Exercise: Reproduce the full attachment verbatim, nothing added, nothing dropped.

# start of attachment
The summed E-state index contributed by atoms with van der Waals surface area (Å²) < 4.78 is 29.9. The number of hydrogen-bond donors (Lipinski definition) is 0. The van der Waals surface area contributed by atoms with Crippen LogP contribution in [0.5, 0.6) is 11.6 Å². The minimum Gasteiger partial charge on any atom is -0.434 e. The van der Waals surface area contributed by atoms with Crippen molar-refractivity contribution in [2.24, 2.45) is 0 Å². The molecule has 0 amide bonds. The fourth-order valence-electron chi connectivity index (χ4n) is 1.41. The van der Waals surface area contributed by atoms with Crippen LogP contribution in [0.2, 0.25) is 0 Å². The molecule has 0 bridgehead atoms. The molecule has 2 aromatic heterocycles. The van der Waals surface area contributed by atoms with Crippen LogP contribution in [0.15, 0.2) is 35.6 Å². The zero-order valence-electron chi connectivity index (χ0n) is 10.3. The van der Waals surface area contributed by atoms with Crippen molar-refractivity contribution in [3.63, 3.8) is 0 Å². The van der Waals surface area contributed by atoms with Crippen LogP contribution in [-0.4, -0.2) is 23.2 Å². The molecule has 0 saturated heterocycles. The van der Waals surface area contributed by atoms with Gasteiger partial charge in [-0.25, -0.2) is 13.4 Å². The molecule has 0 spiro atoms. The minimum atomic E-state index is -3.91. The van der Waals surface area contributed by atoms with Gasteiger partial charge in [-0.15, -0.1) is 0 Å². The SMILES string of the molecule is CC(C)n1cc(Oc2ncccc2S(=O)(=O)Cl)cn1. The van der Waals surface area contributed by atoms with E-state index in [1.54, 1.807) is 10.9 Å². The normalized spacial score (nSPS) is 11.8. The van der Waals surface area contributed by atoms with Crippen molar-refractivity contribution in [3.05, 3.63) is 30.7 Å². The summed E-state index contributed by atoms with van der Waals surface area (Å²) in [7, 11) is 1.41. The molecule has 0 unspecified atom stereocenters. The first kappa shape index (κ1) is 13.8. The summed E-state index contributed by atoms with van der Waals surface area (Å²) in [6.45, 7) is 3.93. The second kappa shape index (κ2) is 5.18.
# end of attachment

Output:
The summed E-state index contributed by atoms with van der Waals surface area (Å²) < 4.78 is 29.9. The number of hydrogen-bond donors (Lipinski definition) is 0. The van der Waals surface area contributed by atoms with Crippen LogP contribution in [0.5, 0.6) is 11.6 Å². The minimum Gasteiger partial charge on any atom is -0.434 e. The van der Waals surface area contributed by atoms with Crippen molar-refractivity contribution in [2.24, 2.45) is 0 Å². The molecule has 0 amide bonds. The fourth-order valence-electron chi connectivity index (χ4n) is 1.41. The van der Waals surface area contributed by atoms with Crippen LogP contribution in [0.2, 0.25) is 0 Å². The molecule has 0 bridgehead atoms. The molecule has 2 aromatic heterocycles. The van der Waals surface area contributed by atoms with Crippen LogP contribution in [0.15, 0.2) is 35.6 Å². The zero-order valence-electron chi connectivity index (χ0n) is 10.3. The van der Waals surface area contributed by atoms with Crippen molar-refractivity contribution in [3.63, 3.8) is 0 Å². The van der Waals surface area contributed by atoms with Crippen LogP contribution in [-0.4, -0.2) is 23.2 Å². The molecule has 0 saturated heterocycles. The van der Waals surface area contributed by atoms with Gasteiger partial charge in [-0.25, -0.2) is 13.4 Å². The molecule has 0 spiro atoms. The minimum atomic E-state index is -3.91. The van der Waals surface area contributed by atoms with Gasteiger partial charge in [-0.15, -0.1) is 0 Å². The SMILES string of the molecule is CC(C)n1cc(Oc2ncccc2S(=O)(=O)Cl)cn1. The van der Waals surface area contributed by atoms with E-state index in [1.54, 1.807) is 10.9 Å². The normalized spacial score (nSPS) is 11.8. The van der Waals surface area contributed by atoms with Crippen molar-refractivity contribution in [3.05, 3.63) is 30.7 Å². The summed E-state index contributed by atoms with van der Waals surface area (Å²) in [7, 11) is 1.41. The molecule has 0 unspecified atom stereocenters. The first kappa shape index (κ1) is 13.8. The summed E-state index contributed by atoms with van der Waals surface area (Å²) in [6.45, 7) is 3.93. The second kappa shape index (κ2) is 5.18.